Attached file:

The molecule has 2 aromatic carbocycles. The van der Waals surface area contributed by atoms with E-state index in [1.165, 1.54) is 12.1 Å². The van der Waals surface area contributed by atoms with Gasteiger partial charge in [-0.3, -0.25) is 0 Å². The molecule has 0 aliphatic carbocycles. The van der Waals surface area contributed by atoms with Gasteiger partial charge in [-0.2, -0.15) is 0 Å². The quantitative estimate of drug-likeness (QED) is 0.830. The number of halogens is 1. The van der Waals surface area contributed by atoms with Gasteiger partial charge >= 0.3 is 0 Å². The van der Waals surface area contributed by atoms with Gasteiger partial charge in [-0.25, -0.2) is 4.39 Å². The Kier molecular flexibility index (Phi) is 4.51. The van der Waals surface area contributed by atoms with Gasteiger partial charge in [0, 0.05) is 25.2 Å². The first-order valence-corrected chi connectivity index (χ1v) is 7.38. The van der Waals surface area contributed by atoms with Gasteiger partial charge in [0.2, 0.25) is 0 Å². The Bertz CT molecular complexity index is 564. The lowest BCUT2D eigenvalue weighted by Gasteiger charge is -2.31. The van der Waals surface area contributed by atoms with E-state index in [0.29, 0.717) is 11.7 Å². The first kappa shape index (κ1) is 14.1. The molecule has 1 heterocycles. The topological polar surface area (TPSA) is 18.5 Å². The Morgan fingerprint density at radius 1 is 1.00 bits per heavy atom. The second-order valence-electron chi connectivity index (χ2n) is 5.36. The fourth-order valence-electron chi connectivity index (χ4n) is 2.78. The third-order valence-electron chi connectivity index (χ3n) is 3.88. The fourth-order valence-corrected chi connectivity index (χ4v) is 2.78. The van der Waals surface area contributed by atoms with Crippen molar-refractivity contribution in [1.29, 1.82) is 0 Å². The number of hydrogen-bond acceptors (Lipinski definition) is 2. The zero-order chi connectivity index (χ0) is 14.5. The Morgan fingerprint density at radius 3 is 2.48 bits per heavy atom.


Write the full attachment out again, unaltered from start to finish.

The molecule has 2 aromatic carbocycles. The van der Waals surface area contributed by atoms with E-state index in [1.165, 1.54) is 12.1 Å². The van der Waals surface area contributed by atoms with Gasteiger partial charge in [-0.3, -0.25) is 0 Å². The molecule has 0 aliphatic carbocycles. The van der Waals surface area contributed by atoms with Gasteiger partial charge in [-0.2, -0.15) is 0 Å². The quantitative estimate of drug-likeness (QED) is 0.830. The number of halogens is 1. The van der Waals surface area contributed by atoms with Gasteiger partial charge >= 0.3 is 0 Å². The van der Waals surface area contributed by atoms with Gasteiger partial charge in [-0.25, -0.2) is 4.39 Å². The Kier molecular flexibility index (Phi) is 4.51. The van der Waals surface area contributed by atoms with Gasteiger partial charge in [0, 0.05) is 25.2 Å². The first-order valence-corrected chi connectivity index (χ1v) is 7.38. The van der Waals surface area contributed by atoms with Gasteiger partial charge in [0.2, 0.25) is 0 Å². The Bertz CT molecular complexity index is 564. The lowest BCUT2D eigenvalue weighted by Gasteiger charge is -2.31. The van der Waals surface area contributed by atoms with E-state index in [0.29, 0.717) is 11.7 Å². The first kappa shape index (κ1) is 14.1. The molecule has 1 heterocycles. The topological polar surface area (TPSA) is 18.5 Å². The Morgan fingerprint density at radius 1 is 1.00 bits per heavy atom. The second-order valence-electron chi connectivity index (χ2n) is 5.36. The fourth-order valence-electron chi connectivity index (χ4n) is 2.78. The third-order valence-electron chi connectivity index (χ3n) is 3.88. The fourth-order valence-corrected chi connectivity index (χ4v) is 2.78. The van der Waals surface area contributed by atoms with Crippen molar-refractivity contribution in [1.29, 1.82) is 0 Å². The number of hydrogen-bond acceptors (Lipinski definition) is 2. The zero-order chi connectivity index (χ0) is 14.5. The Morgan fingerprint density at radius 3 is 2.48 bits per heavy atom.